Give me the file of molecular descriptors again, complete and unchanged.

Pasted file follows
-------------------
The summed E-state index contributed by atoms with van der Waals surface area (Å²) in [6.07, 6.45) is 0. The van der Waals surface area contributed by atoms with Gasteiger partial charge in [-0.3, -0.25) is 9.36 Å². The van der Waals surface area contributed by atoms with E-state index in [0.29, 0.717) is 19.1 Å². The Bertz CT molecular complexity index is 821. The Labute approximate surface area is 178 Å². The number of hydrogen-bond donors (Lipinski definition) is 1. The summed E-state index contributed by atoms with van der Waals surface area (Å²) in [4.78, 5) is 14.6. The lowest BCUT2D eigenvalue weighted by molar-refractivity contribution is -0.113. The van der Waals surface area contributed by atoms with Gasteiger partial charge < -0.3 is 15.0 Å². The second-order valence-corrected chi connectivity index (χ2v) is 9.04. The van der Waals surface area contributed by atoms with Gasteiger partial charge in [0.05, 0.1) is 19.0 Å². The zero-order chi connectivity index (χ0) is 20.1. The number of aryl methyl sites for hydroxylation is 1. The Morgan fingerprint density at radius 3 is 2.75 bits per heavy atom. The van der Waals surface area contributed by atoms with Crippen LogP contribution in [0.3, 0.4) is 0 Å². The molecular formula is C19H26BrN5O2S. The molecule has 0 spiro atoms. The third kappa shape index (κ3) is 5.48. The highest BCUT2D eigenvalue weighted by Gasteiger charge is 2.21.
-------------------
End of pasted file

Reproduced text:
The summed E-state index contributed by atoms with van der Waals surface area (Å²) in [6.07, 6.45) is 0. The van der Waals surface area contributed by atoms with Gasteiger partial charge in [-0.3, -0.25) is 9.36 Å². The van der Waals surface area contributed by atoms with E-state index in [0.29, 0.717) is 19.1 Å². The Bertz CT molecular complexity index is 821. The Labute approximate surface area is 178 Å². The number of hydrogen-bond donors (Lipinski definition) is 1. The summed E-state index contributed by atoms with van der Waals surface area (Å²) in [4.78, 5) is 14.6. The lowest BCUT2D eigenvalue weighted by molar-refractivity contribution is -0.113. The van der Waals surface area contributed by atoms with Gasteiger partial charge < -0.3 is 15.0 Å². The second-order valence-corrected chi connectivity index (χ2v) is 9.04. The van der Waals surface area contributed by atoms with Gasteiger partial charge in [0.05, 0.1) is 19.0 Å². The zero-order chi connectivity index (χ0) is 20.1. The number of aryl methyl sites for hydroxylation is 1. The Morgan fingerprint density at radius 3 is 2.75 bits per heavy atom. The van der Waals surface area contributed by atoms with Crippen LogP contribution in [0.3, 0.4) is 0 Å². The molecular formula is C19H26BrN5O2S. The molecule has 0 spiro atoms. The third kappa shape index (κ3) is 5.48. The highest BCUT2D eigenvalue weighted by Gasteiger charge is 2.21.